While the tide is slowly turning in favour of in-store shopping, the majority of UK consumers are buying Christmas gifts on Amazon this year, according to new research.
Latest findings from leading online research and survey technology provider, Toluna, reveal that Amazon is still the go-to shopping channel for Christmas gifts, with almost three in five (59%) UK consumers planning to do more than a quarter of their Christmas shopping via the well-known e-commerce platform.
However, comparison with a similar study undertaken in 2012 reveals the initial novelty value of online shopping is wearing off and consumers are less excited about the benefits. This is illustrated by the decreasing popularity of price comparison sites, with only 39% of consumers planning to use them for Christmas shopping this year compared with 47% in 2012.
The findings are part of a two-part survey, which questioned a representative sample of 2,000 UK consumers in 2012 and 2014 to understand Christmas shopping trends. A similar survey was undertaken in the US.
There appears to be a gradual return to in-store shopping as the number of consumers planning to do most of their festive shopping online has decreased (35% in 2012, 33% in 2014) and the proportion of those planning to do most shopping in-store has increased (25% in 2012, 28% in 2014). This is more pronounced in the US where 34% of consumers plan to do most of their shopping in-store compared with just 24% online.
Further evidence of a fall in popularity of online shopping is a drop in the number of consumers stating that the ability to easily find the best price was their main reason for shopping online (60% in 2014, compared to 66% in 2012). Other factors that made online shopping popular – saving time and petrol, avoiding the crowds, and free shipping and returns – have also reduced in importance.
A possible shift towards more traditional gifts is indicated as the percentage of consumers planning to buy technology products this year has reduced to 42% from 47% in 2012. A slight increase in planned smartphone purchases (13% in 2012, 14% in 2014) coincides with a reduction in plans to buy cameras or camcorders (7% in 2012, 5% in 2014) presumably because high quality images and videos can now be captured on smartphones.
Apple continues to dominate the tablet gift market (17% planned to buy in 2012, 16% in 2014) while the Kindle has decreased significantly in popularity (12% in 2012, 7% in 2014). Apple has also toppled Samsung’s Galaxy from the lead position for smartphones (Galaxy 9% in 2012, 6% in 2014; iPhone 8% in 2012, 10% in 2014).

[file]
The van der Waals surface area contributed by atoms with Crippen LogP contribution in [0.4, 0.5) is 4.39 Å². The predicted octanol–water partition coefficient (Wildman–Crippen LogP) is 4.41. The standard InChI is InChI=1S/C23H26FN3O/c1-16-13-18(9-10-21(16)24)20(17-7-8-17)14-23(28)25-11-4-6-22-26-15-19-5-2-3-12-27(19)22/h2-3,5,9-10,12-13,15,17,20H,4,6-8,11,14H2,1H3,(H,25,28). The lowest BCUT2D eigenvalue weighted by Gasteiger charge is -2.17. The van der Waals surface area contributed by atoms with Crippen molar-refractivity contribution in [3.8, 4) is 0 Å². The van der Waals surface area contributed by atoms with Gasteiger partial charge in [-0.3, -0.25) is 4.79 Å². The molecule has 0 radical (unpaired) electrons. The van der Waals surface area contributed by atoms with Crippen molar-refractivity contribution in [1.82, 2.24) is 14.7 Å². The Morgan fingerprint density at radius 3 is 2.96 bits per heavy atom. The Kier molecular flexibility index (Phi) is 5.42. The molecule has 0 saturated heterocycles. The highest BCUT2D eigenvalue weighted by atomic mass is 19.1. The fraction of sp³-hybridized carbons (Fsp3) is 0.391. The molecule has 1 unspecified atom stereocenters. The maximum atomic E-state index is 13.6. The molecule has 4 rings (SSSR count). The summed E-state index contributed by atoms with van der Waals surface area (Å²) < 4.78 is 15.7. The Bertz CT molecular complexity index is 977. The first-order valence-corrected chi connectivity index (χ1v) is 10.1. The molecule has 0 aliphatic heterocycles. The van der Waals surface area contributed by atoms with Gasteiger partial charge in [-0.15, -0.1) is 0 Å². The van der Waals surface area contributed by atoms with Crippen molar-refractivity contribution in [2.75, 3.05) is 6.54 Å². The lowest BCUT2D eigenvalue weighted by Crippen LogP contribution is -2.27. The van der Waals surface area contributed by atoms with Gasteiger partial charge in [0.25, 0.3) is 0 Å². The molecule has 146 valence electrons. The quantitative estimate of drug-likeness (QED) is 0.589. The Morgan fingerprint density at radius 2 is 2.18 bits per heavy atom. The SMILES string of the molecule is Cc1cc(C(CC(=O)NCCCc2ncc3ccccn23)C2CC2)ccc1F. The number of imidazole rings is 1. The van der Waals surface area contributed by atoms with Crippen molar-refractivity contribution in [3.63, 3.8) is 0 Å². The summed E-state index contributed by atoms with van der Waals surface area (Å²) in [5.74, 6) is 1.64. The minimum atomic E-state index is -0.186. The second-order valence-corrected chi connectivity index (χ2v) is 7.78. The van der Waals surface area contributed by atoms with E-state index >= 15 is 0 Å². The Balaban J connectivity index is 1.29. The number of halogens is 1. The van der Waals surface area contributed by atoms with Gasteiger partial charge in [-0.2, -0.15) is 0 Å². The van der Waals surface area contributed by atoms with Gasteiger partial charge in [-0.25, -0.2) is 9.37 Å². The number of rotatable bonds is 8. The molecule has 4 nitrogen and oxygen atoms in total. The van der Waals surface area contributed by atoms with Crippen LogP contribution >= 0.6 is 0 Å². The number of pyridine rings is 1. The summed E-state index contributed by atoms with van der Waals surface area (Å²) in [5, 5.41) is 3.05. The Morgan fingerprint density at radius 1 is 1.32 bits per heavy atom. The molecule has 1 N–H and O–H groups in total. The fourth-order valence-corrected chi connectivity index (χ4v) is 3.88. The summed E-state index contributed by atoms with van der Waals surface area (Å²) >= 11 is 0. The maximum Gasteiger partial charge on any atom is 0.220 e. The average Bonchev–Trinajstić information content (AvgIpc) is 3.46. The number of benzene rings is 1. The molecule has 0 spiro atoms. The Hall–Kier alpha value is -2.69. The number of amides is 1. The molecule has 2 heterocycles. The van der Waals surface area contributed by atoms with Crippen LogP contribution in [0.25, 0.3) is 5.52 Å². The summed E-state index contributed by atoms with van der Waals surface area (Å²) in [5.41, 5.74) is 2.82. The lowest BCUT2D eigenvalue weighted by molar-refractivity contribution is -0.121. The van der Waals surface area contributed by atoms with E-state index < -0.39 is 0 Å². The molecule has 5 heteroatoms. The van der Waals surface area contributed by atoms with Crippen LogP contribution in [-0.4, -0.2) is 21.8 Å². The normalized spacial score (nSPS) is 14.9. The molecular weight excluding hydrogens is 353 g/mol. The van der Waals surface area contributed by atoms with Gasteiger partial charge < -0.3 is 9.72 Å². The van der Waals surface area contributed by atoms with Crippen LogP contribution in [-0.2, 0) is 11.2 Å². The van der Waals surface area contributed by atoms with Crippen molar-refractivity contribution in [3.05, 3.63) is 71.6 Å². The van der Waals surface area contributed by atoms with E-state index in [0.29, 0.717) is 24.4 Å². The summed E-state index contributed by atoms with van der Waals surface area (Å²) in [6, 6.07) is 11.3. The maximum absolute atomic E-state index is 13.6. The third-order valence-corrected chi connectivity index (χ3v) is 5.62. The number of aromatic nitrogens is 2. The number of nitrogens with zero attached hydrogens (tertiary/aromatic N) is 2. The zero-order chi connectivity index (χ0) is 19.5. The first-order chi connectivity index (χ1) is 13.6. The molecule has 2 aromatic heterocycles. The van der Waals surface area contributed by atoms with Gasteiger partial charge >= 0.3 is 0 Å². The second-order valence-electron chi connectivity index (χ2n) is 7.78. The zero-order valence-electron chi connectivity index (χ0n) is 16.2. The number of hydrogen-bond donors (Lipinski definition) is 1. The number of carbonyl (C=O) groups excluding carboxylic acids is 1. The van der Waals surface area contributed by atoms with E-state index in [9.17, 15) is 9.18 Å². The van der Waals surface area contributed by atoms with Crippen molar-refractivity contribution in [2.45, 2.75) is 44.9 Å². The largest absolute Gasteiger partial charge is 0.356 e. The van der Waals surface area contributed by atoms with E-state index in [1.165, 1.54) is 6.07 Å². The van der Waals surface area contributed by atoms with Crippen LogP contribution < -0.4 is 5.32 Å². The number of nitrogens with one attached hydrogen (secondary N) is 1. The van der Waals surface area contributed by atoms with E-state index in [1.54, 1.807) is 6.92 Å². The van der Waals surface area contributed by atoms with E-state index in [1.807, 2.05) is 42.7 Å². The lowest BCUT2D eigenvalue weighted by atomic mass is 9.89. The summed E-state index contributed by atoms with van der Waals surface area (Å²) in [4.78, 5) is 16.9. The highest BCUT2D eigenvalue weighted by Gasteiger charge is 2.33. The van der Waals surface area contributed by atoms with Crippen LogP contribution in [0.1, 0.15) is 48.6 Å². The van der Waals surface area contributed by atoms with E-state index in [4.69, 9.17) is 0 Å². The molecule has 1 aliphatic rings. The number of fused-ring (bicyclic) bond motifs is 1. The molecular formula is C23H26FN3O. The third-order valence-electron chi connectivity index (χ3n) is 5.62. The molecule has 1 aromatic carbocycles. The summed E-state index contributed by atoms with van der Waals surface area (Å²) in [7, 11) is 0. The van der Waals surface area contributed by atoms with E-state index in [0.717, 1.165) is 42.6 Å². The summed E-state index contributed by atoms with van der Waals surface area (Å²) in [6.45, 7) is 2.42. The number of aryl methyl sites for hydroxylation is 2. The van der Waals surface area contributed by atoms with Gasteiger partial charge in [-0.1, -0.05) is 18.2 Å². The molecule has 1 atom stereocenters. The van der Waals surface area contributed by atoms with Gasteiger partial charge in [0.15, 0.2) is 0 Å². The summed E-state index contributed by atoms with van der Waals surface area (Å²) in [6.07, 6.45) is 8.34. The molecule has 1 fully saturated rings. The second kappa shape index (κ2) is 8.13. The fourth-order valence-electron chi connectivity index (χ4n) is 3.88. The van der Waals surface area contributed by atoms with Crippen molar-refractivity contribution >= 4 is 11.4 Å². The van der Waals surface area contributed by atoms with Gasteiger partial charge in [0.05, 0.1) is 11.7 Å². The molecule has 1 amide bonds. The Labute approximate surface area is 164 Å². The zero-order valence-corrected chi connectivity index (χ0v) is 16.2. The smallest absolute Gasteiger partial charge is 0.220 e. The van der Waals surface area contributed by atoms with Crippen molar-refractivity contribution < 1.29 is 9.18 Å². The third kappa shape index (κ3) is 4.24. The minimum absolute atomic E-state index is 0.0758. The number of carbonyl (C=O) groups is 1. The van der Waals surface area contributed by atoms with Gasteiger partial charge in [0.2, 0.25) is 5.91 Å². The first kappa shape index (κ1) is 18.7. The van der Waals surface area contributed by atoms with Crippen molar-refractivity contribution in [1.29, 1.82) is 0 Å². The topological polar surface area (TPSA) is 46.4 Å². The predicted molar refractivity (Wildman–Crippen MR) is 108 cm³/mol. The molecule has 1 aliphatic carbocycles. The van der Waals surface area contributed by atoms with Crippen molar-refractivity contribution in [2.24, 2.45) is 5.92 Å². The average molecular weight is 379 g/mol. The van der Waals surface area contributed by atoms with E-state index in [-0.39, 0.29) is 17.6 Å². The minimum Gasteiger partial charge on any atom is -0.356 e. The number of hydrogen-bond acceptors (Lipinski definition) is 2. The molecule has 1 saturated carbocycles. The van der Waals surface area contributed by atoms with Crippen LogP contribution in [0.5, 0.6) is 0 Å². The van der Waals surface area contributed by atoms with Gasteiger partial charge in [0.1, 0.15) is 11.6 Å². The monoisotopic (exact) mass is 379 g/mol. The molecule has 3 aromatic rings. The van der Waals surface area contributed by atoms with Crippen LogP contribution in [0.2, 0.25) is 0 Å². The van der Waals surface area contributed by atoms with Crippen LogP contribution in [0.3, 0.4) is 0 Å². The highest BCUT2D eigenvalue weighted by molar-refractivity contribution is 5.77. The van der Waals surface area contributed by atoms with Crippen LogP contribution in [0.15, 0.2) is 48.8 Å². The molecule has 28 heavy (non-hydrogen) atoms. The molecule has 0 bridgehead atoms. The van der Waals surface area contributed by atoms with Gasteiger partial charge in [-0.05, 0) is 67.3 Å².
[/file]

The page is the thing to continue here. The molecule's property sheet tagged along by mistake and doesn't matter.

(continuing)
Considering online shoppers, more are planning to use their smartphone (4% in 2012, 6% in 2014) or their tablet (7% in 2012, 11% in 2014), while fewer are expecting to use desktop PCs (35% in 2012, 32% in 2014) and laptops (50% in 2012, 45% in 2014). Social media will be playing a greater role in Christmas shopping than it did two years ago with 6% getting inspiration from Twitter about what to buy, compared with 2% in 2012, and 3% finding ideas on Pinterest compared with <1% in 2012. Facebook continues to dominate this arena, with 19% of consumers (18% in 2012) making use of the platform for information when Christmas shopping. Other notable findings from the study include: • The total amount spent on Christmas gifts has remained relatively steady, with the largest proportion of consumers spending between £100 and £299 (41% in 2012, 38% in 2014). • Shopping directly through a retailer’s website has decreased in popularity with 73% planning to shop on a store’s website in 2014 compared with 81% in 2012. • Consumers are sceptical about cashless payment technology, with only 11% (consistently in 2012 and 2014) reporting they would pay in-store using their mobile phone if possible. In the US this payment option is more popular with 20% of consumers happy to pay using a mobile phone. Methodology:
This survey was conducted in the UK in December 2014 among 2,000 adults in the UK selected from among those who have agreed to participate in Toluna surveys. Figures for age, gender, education and region were weighted to bring them into line with their actual proportions in the online population. Because the sample is based on those who agreed to participate in Toluna surveys, no estimates of theoretical sampling error can be calculated. The survey was also conducted in the US.